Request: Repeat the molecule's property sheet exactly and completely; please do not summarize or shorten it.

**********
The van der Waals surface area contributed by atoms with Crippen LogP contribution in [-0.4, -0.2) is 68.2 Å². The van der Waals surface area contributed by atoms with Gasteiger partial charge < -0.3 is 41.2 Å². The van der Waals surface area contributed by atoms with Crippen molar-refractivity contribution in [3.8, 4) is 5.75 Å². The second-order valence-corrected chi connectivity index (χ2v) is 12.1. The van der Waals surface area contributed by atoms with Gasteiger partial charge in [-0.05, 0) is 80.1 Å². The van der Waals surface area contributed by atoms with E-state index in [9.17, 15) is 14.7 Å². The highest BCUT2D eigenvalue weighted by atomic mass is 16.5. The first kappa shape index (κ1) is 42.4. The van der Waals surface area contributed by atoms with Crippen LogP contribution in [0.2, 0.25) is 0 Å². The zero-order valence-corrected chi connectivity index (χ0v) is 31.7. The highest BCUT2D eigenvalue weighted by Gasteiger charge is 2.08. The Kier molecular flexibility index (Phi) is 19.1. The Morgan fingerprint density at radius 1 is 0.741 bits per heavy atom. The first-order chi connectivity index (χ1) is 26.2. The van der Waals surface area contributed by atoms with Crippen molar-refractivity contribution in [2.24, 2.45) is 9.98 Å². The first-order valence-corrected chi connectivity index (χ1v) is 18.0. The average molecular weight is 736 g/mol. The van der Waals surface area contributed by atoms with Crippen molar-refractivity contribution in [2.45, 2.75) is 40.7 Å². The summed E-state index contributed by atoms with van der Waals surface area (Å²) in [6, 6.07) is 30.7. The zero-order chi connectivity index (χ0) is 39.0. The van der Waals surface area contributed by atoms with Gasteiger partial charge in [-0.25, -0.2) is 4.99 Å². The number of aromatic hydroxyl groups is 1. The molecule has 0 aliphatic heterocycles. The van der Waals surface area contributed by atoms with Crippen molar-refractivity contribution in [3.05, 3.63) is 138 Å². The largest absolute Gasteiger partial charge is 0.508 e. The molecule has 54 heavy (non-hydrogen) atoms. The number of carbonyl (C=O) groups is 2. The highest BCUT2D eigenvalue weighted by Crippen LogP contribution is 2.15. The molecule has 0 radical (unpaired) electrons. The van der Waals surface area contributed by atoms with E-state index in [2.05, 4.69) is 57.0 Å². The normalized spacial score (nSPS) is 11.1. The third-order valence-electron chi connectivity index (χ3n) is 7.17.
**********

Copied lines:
The van der Waals surface area contributed by atoms with Crippen LogP contribution in [-0.4, -0.2) is 68.2 Å². The van der Waals surface area contributed by atoms with Gasteiger partial charge < -0.3 is 41.2 Å². The van der Waals surface area contributed by atoms with Crippen molar-refractivity contribution in [3.8, 4) is 5.75 Å². The second-order valence-corrected chi connectivity index (χ2v) is 12.1. The van der Waals surface area contributed by atoms with Gasteiger partial charge in [-0.05, 0) is 80.1 Å². The van der Waals surface area contributed by atoms with E-state index in [9.17, 15) is 14.7 Å². The highest BCUT2D eigenvalue weighted by atomic mass is 16.5. The first kappa shape index (κ1) is 42.4. The van der Waals surface area contributed by atoms with Crippen LogP contribution in [0.2, 0.25) is 0 Å². The zero-order valence-corrected chi connectivity index (χ0v) is 31.7. The highest BCUT2D eigenvalue weighted by Gasteiger charge is 2.08. The Kier molecular flexibility index (Phi) is 19.1. The Morgan fingerprint density at radius 1 is 0.741 bits per heavy atom. The first-order chi connectivity index (χ1) is 26.2. The van der Waals surface area contributed by atoms with Crippen molar-refractivity contribution in [2.24, 2.45) is 9.98 Å². The first-order valence-corrected chi connectivity index (χ1v) is 18.0. The average molecular weight is 736 g/mol. The van der Waals surface area contributed by atoms with Crippen molar-refractivity contribution in [2.45, 2.75) is 40.7 Å². The summed E-state index contributed by atoms with van der Waals surface area (Å²) in [6, 6.07) is 30.7. The zero-order chi connectivity index (χ0) is 39.0. The van der Waals surface area contributed by atoms with Gasteiger partial charge in [-0.25, -0.2) is 4.99 Å². The number of aromatic hydroxyl groups is 1. The molecule has 0 aliphatic heterocycles. The van der Waals surface area contributed by atoms with Crippen molar-refractivity contribution in [3.05, 3.63) is 138 Å². The largest absolute Gasteiger partial charge is 0.508 e. The molecule has 54 heavy (non-hydrogen) atoms. The number of carbonyl (C=O) groups is 2. The highest BCUT2D eigenvalue weighted by Crippen LogP contribution is 2.15. The molecule has 0 radical (unpaired) electrons. The van der Waals surface area contributed by atoms with E-state index in [2.05, 4.69) is 57.0 Å². The normalized spacial score (nSPS) is 11.1. The third-order valence-electron chi connectivity index (χ3n) is 7.17.